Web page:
The name "fig" is used to describe trees, shrubs and vines in the fig family. The fruit-producing fig tree is native to tropical and warm temperate regions. The fig tree is a small, hearty tree with heights ranging from 10 to 30 feet. However, maintenance issues, pests and soil deficiencies can cause yellowing of fig tree leaves, given the right conditions.
Fig Tree Facts
The fig tree, Ficus carica, ranges in height from 10 to 30 feet with a trunk diameter of around 7 inches, according to Purdue University. The tree produces a small pear-shaped fruit that ranges from 1 to 4 inches long, and comes in a variety of colors from yellowish-green to dark-purple. According to the University of Minnesota (UMN), fig trees grow best with temperatures exceeding 50 degrees F. Adaption to a new environment and cool temperatures are a common cause of yellowing fig tree leaves.
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Adapting to a New Environment
Ficus trees can lose up to 20 percent of their foliage when adapting to a new environment. Varying temperatures, even minute changes, can cause yellowing and eventual death of fig tree foliage. Cool nighttime temperatures below 50 degrees F can cause loss of foliage and yellowing of leaves. However, because the fig tree is deciduous, it is normal for yellowing of leaves and loss of foliage during the cool months of the fall season.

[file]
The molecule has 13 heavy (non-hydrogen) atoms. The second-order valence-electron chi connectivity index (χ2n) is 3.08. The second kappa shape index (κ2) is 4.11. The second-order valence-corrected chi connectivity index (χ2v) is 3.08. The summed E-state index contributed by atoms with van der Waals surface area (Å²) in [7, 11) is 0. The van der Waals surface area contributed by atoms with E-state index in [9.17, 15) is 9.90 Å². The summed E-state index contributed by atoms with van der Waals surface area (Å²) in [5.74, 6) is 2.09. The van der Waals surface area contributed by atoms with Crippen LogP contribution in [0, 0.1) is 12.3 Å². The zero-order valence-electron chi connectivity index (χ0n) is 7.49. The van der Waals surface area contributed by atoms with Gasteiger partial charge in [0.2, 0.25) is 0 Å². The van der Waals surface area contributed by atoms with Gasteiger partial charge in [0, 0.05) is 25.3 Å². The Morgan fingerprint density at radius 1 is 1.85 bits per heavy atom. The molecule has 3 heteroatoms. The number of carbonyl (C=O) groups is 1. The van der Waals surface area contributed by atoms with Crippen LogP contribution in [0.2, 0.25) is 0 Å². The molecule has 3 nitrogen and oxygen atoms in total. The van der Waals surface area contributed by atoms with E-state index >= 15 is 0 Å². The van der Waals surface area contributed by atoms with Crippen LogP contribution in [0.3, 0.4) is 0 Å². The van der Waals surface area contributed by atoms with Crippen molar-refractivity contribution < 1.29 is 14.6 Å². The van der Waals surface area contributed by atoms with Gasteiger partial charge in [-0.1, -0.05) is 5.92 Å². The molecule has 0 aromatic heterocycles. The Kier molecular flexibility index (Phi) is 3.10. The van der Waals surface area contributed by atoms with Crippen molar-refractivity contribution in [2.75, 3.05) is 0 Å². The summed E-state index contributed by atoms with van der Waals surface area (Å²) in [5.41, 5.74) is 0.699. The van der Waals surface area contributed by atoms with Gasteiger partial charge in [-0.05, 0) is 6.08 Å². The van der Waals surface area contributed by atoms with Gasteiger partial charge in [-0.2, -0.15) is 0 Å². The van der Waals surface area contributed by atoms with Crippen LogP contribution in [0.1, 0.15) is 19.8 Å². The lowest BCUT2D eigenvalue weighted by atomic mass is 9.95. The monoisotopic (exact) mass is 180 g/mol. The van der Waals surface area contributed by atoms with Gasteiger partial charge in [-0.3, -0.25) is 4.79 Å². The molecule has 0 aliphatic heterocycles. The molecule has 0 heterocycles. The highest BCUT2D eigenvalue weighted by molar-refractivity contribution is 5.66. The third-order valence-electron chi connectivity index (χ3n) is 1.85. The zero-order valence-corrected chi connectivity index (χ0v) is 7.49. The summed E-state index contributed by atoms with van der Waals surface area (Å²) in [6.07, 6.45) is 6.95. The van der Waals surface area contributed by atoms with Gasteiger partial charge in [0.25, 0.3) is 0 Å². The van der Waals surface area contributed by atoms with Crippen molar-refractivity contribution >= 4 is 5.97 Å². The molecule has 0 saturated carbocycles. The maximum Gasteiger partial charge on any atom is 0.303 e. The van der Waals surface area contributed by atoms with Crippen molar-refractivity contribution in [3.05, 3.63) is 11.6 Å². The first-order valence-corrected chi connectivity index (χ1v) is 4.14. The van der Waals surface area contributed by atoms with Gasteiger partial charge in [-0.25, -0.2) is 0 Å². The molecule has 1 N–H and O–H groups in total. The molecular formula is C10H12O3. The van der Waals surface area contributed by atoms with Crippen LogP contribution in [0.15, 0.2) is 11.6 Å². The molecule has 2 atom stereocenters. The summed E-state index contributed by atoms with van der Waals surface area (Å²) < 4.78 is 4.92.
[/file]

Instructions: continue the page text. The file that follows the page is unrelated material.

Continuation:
Overwatering or Underwatering
Underwatering and overwatering of the fig tree can cause wilting and yellowing of leaves. According to the Texas Agricultural Extension Service, the roots on fig trees are close to the soil surface and can easily dry out. Regular watering in well-drained soil promotes healthy green foliage, whereas a water deficiency will turn leaves pale yellow.
Nitrogen Deficiency in the Soil
Nitrogen is one of the primary nutrients found in all soil and soil fertilizer. It helps promote cell division and leafy green growth during the spring when foliage first appears. According to the Soil Science Education website operated by NASA, soil with a nitrogen deficiency causes plant leaves to turn yellowish-green. University-based or private labs can test nitrogen levels in soil to determine the proper application of fertilizer during the growing season. If a nitrogen deficiency is detected, a nitrogen-based fertilizer can remedy the situation.
Problematic Insect Infestations
Insect infestations are a common cause of yellowing leaves on most fig tree varieties. According to the UMN, insects such as scale, mealy bug and spider mites are the most common to infest the fig tree. Although insect infestation is rare in healthy fig trees, insecticides and insecticidal soap sprays are the most common solutions.